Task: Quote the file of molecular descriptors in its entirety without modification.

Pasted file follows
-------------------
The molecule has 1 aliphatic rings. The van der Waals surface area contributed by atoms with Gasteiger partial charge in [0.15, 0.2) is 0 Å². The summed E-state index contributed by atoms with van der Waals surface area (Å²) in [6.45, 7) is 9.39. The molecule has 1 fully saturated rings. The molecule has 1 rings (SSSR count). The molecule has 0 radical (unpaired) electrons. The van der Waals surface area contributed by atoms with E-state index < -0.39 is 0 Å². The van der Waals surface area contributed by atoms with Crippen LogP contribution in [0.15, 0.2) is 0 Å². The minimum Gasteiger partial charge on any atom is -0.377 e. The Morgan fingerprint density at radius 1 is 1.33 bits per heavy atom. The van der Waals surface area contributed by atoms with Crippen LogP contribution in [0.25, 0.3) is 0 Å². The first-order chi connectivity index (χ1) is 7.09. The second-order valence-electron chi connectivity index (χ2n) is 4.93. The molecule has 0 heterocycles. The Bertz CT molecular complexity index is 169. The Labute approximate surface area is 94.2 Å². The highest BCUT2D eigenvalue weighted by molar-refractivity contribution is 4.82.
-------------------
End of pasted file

The molecule has 1 aliphatic rings. The van der Waals surface area contributed by atoms with Gasteiger partial charge in [0.15, 0.2) is 0 Å². The summed E-state index contributed by atoms with van der Waals surface area (Å²) in [6.45, 7) is 9.39. The molecule has 1 fully saturated rings. The molecule has 1 rings (SSSR count). The molecule has 0 radical (unpaired) electrons. The van der Waals surface area contributed by atoms with E-state index < -0.39 is 0 Å². The van der Waals surface area contributed by atoms with Crippen LogP contribution in [0.15, 0.2) is 0 Å². The minimum Gasteiger partial charge on any atom is -0.377 e. The Morgan fingerprint density at radius 1 is 1.33 bits per heavy atom. The van der Waals surface area contributed by atoms with Crippen LogP contribution in [0.25, 0.3) is 0 Å². The first-order chi connectivity index (χ1) is 7.09. The second-order valence-electron chi connectivity index (χ2n) is 4.93. The molecule has 0 heterocycles. The Bertz CT molecular complexity index is 169. The Labute approximate surface area is 94.2 Å². The highest BCUT2D eigenvalue weighted by molar-refractivity contribution is 4.82.